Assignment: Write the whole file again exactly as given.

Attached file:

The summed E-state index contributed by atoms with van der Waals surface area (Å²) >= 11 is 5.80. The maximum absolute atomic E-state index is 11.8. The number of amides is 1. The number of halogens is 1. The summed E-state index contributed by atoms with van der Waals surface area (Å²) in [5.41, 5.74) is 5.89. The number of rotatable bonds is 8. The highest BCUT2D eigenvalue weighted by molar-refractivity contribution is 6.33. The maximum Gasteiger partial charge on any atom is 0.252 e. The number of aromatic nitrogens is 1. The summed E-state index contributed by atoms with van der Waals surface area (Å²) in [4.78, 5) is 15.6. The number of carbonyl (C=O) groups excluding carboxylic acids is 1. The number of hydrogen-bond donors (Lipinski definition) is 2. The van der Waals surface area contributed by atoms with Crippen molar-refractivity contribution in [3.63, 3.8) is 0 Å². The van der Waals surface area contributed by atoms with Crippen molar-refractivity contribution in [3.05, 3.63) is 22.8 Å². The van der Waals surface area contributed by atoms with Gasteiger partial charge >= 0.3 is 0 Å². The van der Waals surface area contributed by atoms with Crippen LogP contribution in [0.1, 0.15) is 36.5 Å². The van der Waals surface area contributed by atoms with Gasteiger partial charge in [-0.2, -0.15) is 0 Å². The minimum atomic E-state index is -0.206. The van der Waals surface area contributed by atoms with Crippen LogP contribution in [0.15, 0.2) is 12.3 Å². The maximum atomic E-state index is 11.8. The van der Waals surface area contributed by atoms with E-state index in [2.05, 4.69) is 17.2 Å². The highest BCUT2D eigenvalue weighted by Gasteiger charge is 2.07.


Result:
The summed E-state index contributed by atoms with van der Waals surface area (Å²) >= 11 is 5.80. The maximum absolute atomic E-state index is 11.8. The number of amides is 1. The number of halogens is 1. The summed E-state index contributed by atoms with van der Waals surface area (Å²) in [5.41, 5.74) is 5.89. The number of rotatable bonds is 8. The highest BCUT2D eigenvalue weighted by molar-refractivity contribution is 6.33. The maximum Gasteiger partial charge on any atom is 0.252 e. The number of aromatic nitrogens is 1. The summed E-state index contributed by atoms with van der Waals surface area (Å²) in [4.78, 5) is 15.6. The number of carbonyl (C=O) groups excluding carboxylic acids is 1. The number of hydrogen-bond donors (Lipinski definition) is 2. The van der Waals surface area contributed by atoms with Crippen molar-refractivity contribution in [3.63, 3.8) is 0 Å². The van der Waals surface area contributed by atoms with Crippen molar-refractivity contribution in [3.05, 3.63) is 22.8 Å². The van der Waals surface area contributed by atoms with Gasteiger partial charge >= 0.3 is 0 Å². The van der Waals surface area contributed by atoms with Crippen LogP contribution in [0.1, 0.15) is 36.5 Å². The van der Waals surface area contributed by atoms with Gasteiger partial charge in [-0.2, -0.15) is 0 Å². The minimum atomic E-state index is -0.206. The van der Waals surface area contributed by atoms with Crippen LogP contribution in [0.15, 0.2) is 12.3 Å². The maximum atomic E-state index is 11.8. The van der Waals surface area contributed by atoms with E-state index in [2.05, 4.69) is 17.2 Å². The highest BCUT2D eigenvalue weighted by Gasteiger charge is 2.07.